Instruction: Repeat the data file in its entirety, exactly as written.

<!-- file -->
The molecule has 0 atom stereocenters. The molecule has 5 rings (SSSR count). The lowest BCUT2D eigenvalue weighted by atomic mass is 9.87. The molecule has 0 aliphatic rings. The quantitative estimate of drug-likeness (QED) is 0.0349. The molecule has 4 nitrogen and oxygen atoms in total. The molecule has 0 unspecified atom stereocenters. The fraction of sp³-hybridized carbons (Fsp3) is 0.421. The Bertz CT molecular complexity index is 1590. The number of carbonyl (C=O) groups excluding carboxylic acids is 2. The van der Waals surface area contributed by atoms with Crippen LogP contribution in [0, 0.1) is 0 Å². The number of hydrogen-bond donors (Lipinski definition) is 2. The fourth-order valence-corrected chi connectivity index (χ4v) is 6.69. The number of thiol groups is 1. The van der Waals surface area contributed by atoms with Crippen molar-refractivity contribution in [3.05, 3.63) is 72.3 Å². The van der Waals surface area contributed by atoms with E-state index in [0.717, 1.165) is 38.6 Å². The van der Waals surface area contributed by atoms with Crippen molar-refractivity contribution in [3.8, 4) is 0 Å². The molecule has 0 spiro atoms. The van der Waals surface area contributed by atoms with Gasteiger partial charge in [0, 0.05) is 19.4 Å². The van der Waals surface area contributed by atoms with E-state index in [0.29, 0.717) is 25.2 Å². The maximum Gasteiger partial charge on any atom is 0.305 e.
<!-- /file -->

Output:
The molecule has 0 atom stereocenters. The molecule has 5 rings (SSSR count). The lowest BCUT2D eigenvalue weighted by atomic mass is 9.87. The molecule has 0 aliphatic rings. The quantitative estimate of drug-likeness (QED) is 0.0349. The molecule has 4 nitrogen and oxygen atoms in total. The molecule has 0 unspecified atom stereocenters. The fraction of sp³-hybridized carbons (Fsp3) is 0.421. The Bertz CT molecular complexity index is 1590. The number of carbonyl (C=O) groups excluding carboxylic acids is 2. The van der Waals surface area contributed by atoms with Crippen LogP contribution in [0, 0.1) is 0 Å². The number of hydrogen-bond donors (Lipinski definition) is 2. The fourth-order valence-corrected chi connectivity index (χ4v) is 6.69. The number of thiol groups is 1. The van der Waals surface area contributed by atoms with Crippen molar-refractivity contribution in [3.05, 3.63) is 72.3 Å². The van der Waals surface area contributed by atoms with E-state index in [0.717, 1.165) is 38.6 Å². The van der Waals surface area contributed by atoms with Crippen molar-refractivity contribution in [3.8, 4) is 0 Å². The molecule has 0 spiro atoms. The van der Waals surface area contributed by atoms with Gasteiger partial charge in [0, 0.05) is 19.4 Å². The van der Waals surface area contributed by atoms with E-state index in [0.29, 0.717) is 25.2 Å². The maximum Gasteiger partial charge on any atom is 0.305 e.